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A dwarf papyrus is a grass-like ornamental plant that is suitable for water gardens and pots. It is native to Egypt and Sudan. It is a perennial in many areas with warmer climates and an annual in colder climates further north, where the temperatures are colder than 30 degrees Fahrenheit (minus-1 degrees Celsius).
This plant grows in clumps, the stems are 8-39 inches (20-100 cm) long and 0.08-0.25 inches (2-6 mm) wide. The flowers are inconspicuous and grow in 100-250 rays or umbrels, 2-6 inches (5-16 cm) long with spikelets and are greenish yellow, turning a brown-bronze color in summer. Its fruit appears as brown nutlets.
Dwarf papyrus is very heat tolerant. It needs good light, full or partial sun, to grow. It thrives in normal to wet conditions, normally being planted in small pools or ponds, as well as pots and tubs where it is recommended that the bottom drain hole be plugged.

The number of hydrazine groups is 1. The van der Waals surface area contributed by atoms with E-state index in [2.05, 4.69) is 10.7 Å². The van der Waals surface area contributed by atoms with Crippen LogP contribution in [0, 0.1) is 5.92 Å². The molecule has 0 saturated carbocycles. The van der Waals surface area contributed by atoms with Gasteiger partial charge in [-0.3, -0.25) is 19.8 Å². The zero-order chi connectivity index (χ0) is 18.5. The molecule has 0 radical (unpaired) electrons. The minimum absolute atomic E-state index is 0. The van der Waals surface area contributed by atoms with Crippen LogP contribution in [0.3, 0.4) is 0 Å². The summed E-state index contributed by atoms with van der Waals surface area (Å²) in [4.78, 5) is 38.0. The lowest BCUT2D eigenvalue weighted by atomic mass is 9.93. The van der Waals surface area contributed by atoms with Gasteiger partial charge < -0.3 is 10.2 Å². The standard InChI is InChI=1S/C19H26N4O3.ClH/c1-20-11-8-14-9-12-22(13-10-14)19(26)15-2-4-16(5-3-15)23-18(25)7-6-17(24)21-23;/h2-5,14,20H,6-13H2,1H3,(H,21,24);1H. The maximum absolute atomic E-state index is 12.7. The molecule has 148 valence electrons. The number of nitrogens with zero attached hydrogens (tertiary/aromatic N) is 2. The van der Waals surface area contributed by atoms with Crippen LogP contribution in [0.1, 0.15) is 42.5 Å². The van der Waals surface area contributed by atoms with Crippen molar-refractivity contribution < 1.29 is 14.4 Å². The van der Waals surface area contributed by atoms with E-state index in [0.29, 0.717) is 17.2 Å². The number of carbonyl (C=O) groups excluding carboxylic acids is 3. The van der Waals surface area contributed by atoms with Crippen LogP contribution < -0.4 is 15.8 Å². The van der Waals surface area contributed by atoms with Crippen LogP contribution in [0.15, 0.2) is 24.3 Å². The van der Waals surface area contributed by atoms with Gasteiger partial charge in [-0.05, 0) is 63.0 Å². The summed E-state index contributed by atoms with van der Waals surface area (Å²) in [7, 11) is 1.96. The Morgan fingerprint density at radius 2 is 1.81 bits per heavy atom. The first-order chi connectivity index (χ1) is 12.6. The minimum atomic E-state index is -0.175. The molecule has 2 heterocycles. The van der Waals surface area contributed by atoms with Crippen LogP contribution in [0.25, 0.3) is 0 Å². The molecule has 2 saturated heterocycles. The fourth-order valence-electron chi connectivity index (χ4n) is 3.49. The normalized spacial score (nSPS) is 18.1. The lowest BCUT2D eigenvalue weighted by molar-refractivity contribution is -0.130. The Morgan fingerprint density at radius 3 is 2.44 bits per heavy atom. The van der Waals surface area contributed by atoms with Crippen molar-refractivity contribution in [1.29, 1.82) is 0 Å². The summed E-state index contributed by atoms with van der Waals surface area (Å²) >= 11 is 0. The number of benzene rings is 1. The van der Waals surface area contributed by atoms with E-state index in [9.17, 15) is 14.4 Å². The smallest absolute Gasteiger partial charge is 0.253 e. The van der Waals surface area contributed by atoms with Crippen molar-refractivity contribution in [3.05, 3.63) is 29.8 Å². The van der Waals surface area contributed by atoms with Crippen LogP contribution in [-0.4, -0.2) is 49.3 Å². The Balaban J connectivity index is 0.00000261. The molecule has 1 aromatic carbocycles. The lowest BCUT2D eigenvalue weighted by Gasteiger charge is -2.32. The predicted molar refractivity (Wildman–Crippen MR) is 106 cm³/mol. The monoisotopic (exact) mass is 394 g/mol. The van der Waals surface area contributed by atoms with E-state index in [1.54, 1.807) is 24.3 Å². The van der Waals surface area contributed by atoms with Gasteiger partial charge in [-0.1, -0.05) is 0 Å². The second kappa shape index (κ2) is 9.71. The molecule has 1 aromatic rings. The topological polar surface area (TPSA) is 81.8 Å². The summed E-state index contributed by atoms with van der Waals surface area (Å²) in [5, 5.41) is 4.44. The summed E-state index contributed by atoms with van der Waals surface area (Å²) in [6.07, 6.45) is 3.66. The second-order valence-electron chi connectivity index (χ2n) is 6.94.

It needs a potenz hydrogen (pH) of 6.5 to 8.5, and potting soil or sandy soil works well. Some people recommend letting a potted indoor dwarf papyrus be planted in a pot with good drainage and allowing the soil to dry moderately between waterings. Dwarf papyrus has high water needs, and most experts believe that it is almost impossible to over-water a dwarf papyrus.
The plant normally is able to propagate simply by leaning over. The new plant starts in the inflorescence, the cluster of flowers, and as it become heavier, the mother plant leans farther, reaching the mud were the new plants attach and grow. It also can be propagated by seed or cutting.
These evergreen grasses don’t go dormant, so their rhizomes also can be divided. Division should be done only in spring, because division wounds the plant and makes it difficult for it to survive the winter. The flower heads also can be cut off and then allowed to float upside down in water, which will then form a rooted plantlet.